Petr Chelčický 37 Petr Chelčický was a Czech Christian spiritual leader and author in the 15th century Bohemia, now the Czech Republic. He was one of the most influential thinkers of the Bohemian Reformation. Petr Chelčický inspired the Unitas Fratrum, who opposed transubstantiation and monasticism, insisting on pacifism and the primacy of scripture. There are multiple parallels with the teachings of the Anabaptists and Petr Chelčický. Czech Baptists have also expressed continuity with the Bohemian reformation by identifying with Petr Chelčický.

Stanislav Kostka Neumann

Stanislav Kostka Neumann 36 Stanislav Kostka Neumann was Czech writer, poet, literary critic and journalist.                   

Otakar Jaroš

Otakar Jaroš 36 Otakar Jaroš was a Czech officer in the Czechoslovak forces in the Soviet Union. He was killed in the Battle of Sokolovo and became the first member of a foreign army decorated with the highest Soviet decoration, Hero of the Soviet Union.

Milan Rastislav Štefánik

Milan Rastislav Štefánik 35 Milan Rastislav Štefánik was a Slovak politician, diplomat, aviator and astronomer. During World War I, he served at the same time as a general in the French Army and as Minister of War for Czechoslovakia. As one of the leading members of the Czechoslovak National Council, he contributed decisively to the cause of Czechoslovak sovereignty, since the status of Czech- and Slovak-populated territories was one of those in question until shortly before the disintegration of the Austro-Hungarian Empire, in 1918.

František Ladislav Rieger

František Ladislav Rieger 35 František Ladislav Rieger was a Czech politician and publicist made famous for his leadership of the early Czech nationalist movement.

Karel Jaromír Erben

Karel Jaromír Erben 34 Karel Jaromír Erben was a Czech folklorist and poet of the mid-19th century, best known for his collection Kytice, which contains poems based on traditional and folkloric themes.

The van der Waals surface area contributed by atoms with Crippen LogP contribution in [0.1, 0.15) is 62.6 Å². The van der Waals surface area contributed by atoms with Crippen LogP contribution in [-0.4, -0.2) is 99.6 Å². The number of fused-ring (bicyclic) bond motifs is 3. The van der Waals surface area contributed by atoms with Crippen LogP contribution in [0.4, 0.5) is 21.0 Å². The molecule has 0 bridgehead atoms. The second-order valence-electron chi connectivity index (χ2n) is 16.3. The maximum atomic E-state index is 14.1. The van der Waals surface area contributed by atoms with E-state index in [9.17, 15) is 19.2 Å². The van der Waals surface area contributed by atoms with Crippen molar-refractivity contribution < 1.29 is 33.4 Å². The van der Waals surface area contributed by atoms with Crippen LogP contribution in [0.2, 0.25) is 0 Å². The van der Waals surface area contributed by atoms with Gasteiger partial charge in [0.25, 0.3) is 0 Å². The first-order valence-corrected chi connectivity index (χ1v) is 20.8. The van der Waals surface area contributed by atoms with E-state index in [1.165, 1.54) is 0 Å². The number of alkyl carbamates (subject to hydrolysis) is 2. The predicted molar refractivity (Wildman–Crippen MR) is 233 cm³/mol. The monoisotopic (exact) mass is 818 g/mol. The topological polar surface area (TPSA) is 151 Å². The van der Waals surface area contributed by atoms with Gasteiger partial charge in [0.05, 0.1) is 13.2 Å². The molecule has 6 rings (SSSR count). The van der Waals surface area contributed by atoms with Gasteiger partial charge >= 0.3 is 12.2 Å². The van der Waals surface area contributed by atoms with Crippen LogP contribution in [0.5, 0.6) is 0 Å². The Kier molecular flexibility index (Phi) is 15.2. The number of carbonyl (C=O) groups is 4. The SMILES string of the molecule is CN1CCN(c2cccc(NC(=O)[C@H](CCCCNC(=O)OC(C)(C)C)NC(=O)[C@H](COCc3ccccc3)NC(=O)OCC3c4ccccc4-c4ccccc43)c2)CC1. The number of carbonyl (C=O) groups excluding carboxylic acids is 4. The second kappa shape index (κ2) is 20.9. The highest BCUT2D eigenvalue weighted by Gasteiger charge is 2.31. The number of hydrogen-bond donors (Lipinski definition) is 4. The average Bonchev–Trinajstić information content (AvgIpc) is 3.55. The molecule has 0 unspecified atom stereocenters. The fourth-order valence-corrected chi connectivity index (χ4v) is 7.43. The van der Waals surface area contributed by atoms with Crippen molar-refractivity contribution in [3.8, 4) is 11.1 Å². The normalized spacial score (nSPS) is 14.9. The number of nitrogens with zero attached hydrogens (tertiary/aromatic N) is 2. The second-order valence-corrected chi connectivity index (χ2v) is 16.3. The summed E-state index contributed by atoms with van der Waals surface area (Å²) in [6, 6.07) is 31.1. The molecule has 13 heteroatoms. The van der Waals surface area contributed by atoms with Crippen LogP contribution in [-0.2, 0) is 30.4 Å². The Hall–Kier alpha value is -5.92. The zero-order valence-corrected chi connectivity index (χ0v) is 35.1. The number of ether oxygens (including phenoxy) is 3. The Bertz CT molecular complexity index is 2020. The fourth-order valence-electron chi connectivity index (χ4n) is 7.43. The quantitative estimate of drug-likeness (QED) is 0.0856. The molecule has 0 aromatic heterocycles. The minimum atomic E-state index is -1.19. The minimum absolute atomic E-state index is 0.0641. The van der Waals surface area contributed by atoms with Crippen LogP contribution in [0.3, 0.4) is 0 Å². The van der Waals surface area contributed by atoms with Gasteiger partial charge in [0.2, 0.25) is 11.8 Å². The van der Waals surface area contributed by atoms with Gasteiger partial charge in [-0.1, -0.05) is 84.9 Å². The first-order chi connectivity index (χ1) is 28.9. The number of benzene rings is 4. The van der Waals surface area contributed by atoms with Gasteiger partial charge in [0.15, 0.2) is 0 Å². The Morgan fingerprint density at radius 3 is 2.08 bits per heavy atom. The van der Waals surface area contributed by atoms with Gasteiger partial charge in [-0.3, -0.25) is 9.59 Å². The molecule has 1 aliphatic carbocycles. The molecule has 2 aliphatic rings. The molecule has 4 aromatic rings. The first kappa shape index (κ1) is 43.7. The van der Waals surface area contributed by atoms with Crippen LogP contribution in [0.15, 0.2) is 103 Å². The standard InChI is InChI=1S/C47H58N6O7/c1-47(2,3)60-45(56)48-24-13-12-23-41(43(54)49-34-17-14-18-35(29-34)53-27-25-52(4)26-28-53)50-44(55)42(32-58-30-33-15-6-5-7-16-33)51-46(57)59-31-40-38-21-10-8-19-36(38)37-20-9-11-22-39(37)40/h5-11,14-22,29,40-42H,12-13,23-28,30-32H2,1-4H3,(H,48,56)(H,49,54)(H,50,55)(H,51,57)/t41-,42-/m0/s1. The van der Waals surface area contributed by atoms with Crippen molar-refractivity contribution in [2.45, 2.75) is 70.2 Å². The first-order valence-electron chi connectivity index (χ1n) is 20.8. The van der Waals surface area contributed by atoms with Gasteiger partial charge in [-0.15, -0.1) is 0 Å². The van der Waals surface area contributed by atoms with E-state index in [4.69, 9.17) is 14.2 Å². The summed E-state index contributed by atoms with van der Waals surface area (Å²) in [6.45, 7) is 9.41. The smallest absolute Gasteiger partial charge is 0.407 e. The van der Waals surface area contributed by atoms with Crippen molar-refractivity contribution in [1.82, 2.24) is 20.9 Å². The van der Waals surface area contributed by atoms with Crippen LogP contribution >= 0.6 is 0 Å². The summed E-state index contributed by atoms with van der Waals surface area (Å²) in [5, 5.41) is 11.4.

Josef Suk (composer)

Josef Suk (composer) 32 Josef Suk was a Czech composer and violinist. He studied under Antonín Dvořák, whose daughter he married.

Karel Václav Rais

Karel Václav Rais 31 Karel Václav Rais was a Czech realist novelist, author of the so-called country prose, numerous books for youth and children, and several poems.

Vladislav Vančura

Vladislav Vančura 31 Vladislav Vančura was a Czech writer. He was also active as a film director, playwright and screenwriter. He was murdered by the Nazis.

Jaroslav Seifert

Jaroslav Seifert 30 Jaroslav Seifert was a Czech writer, poet and journalist. Seifert was awarded the 1984 Nobel Prize in Literature "for his poetry which endowed with freshness, sensuality and rich inventiveness provides a liberating image of the indomitable spirit and versatility of man".

Julius Fučík (journalist)

Julius Fučík (journalist) 29 Julius Fučík was a Czech journalist, critic, writer, and active member of Communist Party of Czechoslovakia. For his part at the forefront of the anti-Nazi resistance during the Second World War, he was imprisoned and tortured by the Gestapo in Prague, and executed in Berlin. While in prison, Fučík recorded his interrogation experiences on small pieces of paper, which were smuggled out and published after the war as Notes from the Gallows. The book established Fučík as a symbol of resistance to oppression, as well as an icon of communist propaganda.